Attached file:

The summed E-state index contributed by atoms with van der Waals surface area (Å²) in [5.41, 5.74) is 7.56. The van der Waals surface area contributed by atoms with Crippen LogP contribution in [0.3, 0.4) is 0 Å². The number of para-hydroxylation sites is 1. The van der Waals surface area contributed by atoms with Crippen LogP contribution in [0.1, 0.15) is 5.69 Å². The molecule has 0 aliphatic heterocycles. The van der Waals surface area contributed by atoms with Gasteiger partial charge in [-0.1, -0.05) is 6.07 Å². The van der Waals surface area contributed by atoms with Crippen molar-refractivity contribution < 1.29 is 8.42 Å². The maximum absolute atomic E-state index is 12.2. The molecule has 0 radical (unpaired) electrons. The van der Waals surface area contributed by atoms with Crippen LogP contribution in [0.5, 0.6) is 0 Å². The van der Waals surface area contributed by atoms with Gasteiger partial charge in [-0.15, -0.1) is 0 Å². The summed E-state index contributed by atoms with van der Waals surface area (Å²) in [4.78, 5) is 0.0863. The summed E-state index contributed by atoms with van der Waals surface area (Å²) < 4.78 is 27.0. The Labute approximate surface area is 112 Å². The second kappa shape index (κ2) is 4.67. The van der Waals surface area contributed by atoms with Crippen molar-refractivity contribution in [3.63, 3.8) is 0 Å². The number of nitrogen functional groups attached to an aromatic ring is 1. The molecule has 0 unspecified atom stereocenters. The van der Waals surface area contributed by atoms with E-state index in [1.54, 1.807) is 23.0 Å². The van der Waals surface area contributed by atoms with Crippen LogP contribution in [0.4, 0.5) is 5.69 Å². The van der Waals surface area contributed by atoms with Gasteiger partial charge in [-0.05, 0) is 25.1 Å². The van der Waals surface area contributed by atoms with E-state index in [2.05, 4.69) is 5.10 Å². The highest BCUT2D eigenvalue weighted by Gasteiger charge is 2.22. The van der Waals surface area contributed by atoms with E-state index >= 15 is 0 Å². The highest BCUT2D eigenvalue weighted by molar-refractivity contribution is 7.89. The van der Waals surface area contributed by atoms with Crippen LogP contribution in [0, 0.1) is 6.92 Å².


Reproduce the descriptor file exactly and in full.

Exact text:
The summed E-state index contributed by atoms with van der Waals surface area (Å²) in [5.41, 5.74) is 7.56. The van der Waals surface area contributed by atoms with Crippen LogP contribution in [0.3, 0.4) is 0 Å². The number of para-hydroxylation sites is 1. The van der Waals surface area contributed by atoms with Crippen LogP contribution in [0.1, 0.15) is 5.69 Å². The molecule has 0 aliphatic heterocycles. The van der Waals surface area contributed by atoms with Gasteiger partial charge in [-0.1, -0.05) is 6.07 Å². The van der Waals surface area contributed by atoms with Crippen molar-refractivity contribution < 1.29 is 8.42 Å². The maximum absolute atomic E-state index is 12.2. The molecule has 0 radical (unpaired) electrons. The van der Waals surface area contributed by atoms with Crippen LogP contribution in [0.5, 0.6) is 0 Å². The van der Waals surface area contributed by atoms with Gasteiger partial charge in [-0.15, -0.1) is 0 Å². The summed E-state index contributed by atoms with van der Waals surface area (Å²) in [4.78, 5) is 0.0863. The summed E-state index contributed by atoms with van der Waals surface area (Å²) < 4.78 is 27.0. The Labute approximate surface area is 112 Å². The second kappa shape index (κ2) is 4.67. The van der Waals surface area contributed by atoms with Crippen molar-refractivity contribution in [3.63, 3.8) is 0 Å². The number of nitrogen functional groups attached to an aromatic ring is 1. The molecule has 0 unspecified atom stereocenters. The van der Waals surface area contributed by atoms with E-state index in [1.54, 1.807) is 23.0 Å². The van der Waals surface area contributed by atoms with Crippen LogP contribution in [0.4, 0.5) is 5.69 Å². The van der Waals surface area contributed by atoms with Gasteiger partial charge in [-0.05, 0) is 25.1 Å². The van der Waals surface area contributed by atoms with E-state index in [2.05, 4.69) is 5.10 Å². The highest BCUT2D eigenvalue weighted by Gasteiger charge is 2.22. The van der Waals surface area contributed by atoms with E-state index >= 15 is 0 Å². The highest BCUT2D eigenvalue weighted by molar-refractivity contribution is 7.89. The van der Waals surface area contributed by atoms with Crippen LogP contribution in [0, 0.1) is 6.92 Å².